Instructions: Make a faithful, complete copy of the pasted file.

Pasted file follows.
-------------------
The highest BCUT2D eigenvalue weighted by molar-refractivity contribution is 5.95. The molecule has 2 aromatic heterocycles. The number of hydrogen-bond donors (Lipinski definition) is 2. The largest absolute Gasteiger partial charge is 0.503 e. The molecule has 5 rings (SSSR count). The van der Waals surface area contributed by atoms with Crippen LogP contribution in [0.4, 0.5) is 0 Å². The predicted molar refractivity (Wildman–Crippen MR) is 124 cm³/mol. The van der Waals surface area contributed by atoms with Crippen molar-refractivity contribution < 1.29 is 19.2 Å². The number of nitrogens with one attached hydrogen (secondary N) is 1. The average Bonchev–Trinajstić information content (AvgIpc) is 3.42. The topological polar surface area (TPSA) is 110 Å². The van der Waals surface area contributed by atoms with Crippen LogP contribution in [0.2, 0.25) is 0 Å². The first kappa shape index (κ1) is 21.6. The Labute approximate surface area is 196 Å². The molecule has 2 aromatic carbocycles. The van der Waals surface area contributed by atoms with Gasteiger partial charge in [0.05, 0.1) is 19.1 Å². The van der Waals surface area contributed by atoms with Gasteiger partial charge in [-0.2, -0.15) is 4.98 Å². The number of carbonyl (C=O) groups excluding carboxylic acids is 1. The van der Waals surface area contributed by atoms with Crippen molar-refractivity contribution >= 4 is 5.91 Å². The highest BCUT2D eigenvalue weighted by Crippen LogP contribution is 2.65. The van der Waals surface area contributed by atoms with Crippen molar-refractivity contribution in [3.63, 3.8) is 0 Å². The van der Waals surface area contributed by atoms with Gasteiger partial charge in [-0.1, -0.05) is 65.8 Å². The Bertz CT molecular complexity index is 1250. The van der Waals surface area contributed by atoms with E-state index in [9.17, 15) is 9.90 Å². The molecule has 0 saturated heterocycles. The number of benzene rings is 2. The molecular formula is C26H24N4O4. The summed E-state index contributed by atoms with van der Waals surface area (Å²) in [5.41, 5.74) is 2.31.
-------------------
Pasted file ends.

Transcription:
The highest BCUT2D eigenvalue weighted by molar-refractivity contribution is 5.95. The molecule has 2 aromatic heterocycles. The number of hydrogen-bond donors (Lipinski definition) is 2. The largest absolute Gasteiger partial charge is 0.503 e. The molecule has 5 rings (SSSR count). The van der Waals surface area contributed by atoms with Crippen LogP contribution in [0.4, 0.5) is 0 Å². The predicted molar refractivity (Wildman–Crippen MR) is 124 cm³/mol. The van der Waals surface area contributed by atoms with Crippen molar-refractivity contribution < 1.29 is 19.2 Å². The number of nitrogens with one attached hydrogen (secondary N) is 1. The average Bonchev–Trinajstić information content (AvgIpc) is 3.42. The topological polar surface area (TPSA) is 110 Å². The van der Waals surface area contributed by atoms with Crippen LogP contribution in [0.2, 0.25) is 0 Å². The first kappa shape index (κ1) is 21.6. The Labute approximate surface area is 196 Å². The molecule has 2 aromatic carbocycles. The van der Waals surface area contributed by atoms with Gasteiger partial charge in [0.05, 0.1) is 19.1 Å². The van der Waals surface area contributed by atoms with Gasteiger partial charge in [-0.2, -0.15) is 4.98 Å². The number of carbonyl (C=O) groups excluding carboxylic acids is 1. The van der Waals surface area contributed by atoms with Crippen molar-refractivity contribution >= 4 is 5.91 Å². The highest BCUT2D eigenvalue weighted by Crippen LogP contribution is 2.65. The van der Waals surface area contributed by atoms with Crippen molar-refractivity contribution in [3.63, 3.8) is 0 Å². The van der Waals surface area contributed by atoms with Gasteiger partial charge in [-0.1, -0.05) is 65.8 Å². The Bertz CT molecular complexity index is 1250. The van der Waals surface area contributed by atoms with E-state index in [9.17, 15) is 9.90 Å². The molecule has 0 saturated heterocycles. The number of benzene rings is 2. The molecular formula is C26H24N4O4. The summed E-state index contributed by atoms with van der Waals surface area (Å²) in [5.41, 5.74) is 2.31.